03/17/2008 - New technology is not automatically making for more democracy - nor is it pushing old media elites into the background, as many analysts have predicted.
While longtime giants of American media, such as Time Warner and NBC, are successfully adapting to the digital landscape, citizen journalists and bloggers are emulating old media "gatekeeper" ways by restricting access to other new voices once they get established online.
Those are among the findings of the State of the News Media 2008 report issued today by the Project for Excellence in Journalism, a research organization based in Washington. And they offer some good news for those who believe in the traditional values of journalism and the old-line companies that produce work based on those standards, according to Tom Rosenstiel, director of the project.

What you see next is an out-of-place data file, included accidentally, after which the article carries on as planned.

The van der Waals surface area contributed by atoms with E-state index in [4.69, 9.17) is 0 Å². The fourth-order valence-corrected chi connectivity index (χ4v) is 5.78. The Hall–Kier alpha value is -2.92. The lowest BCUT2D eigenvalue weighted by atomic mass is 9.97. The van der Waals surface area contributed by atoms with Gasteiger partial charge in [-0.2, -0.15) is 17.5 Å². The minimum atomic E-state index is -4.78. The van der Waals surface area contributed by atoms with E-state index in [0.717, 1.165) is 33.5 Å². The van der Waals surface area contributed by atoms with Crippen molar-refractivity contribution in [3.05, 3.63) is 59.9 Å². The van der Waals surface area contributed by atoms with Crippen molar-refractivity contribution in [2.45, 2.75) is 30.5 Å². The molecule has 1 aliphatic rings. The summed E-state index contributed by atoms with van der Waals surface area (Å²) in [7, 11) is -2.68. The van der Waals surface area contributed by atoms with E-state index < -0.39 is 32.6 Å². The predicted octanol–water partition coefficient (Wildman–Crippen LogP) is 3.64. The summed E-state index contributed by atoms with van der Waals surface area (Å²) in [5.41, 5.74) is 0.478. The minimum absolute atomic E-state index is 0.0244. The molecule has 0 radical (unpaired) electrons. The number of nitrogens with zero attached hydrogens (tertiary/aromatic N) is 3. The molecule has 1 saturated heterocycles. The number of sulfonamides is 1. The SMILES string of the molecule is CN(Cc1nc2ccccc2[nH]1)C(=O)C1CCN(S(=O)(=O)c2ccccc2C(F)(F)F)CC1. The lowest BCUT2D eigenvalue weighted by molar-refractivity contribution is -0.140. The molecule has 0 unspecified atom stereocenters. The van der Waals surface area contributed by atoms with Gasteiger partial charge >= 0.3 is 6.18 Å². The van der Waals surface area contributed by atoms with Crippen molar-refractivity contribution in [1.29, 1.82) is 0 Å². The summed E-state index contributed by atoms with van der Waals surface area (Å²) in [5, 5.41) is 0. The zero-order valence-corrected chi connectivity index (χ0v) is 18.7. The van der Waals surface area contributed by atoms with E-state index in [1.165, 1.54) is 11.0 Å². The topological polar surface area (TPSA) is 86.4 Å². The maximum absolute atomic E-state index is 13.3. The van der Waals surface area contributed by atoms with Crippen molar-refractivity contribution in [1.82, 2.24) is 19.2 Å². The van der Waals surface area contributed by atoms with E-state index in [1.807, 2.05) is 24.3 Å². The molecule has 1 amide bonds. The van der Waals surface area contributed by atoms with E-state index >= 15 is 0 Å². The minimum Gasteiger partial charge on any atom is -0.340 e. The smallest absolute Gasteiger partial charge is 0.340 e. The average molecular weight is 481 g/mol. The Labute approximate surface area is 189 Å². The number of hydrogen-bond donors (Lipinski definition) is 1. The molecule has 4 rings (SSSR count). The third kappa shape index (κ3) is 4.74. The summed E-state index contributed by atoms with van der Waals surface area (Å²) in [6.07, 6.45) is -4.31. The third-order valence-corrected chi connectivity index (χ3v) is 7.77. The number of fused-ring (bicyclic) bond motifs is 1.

"Even with so many new sources, more people now consume what old media newsrooms produce, particularly from print, than before," the report says, citing the fact that the top 10 news Web sites are dominated by "old brands" like Time Warner (owner of CNN) and The New York Times.
Read the full article State of Media: Old Principles Still Pertinent on the Baltimore Sun's Web site.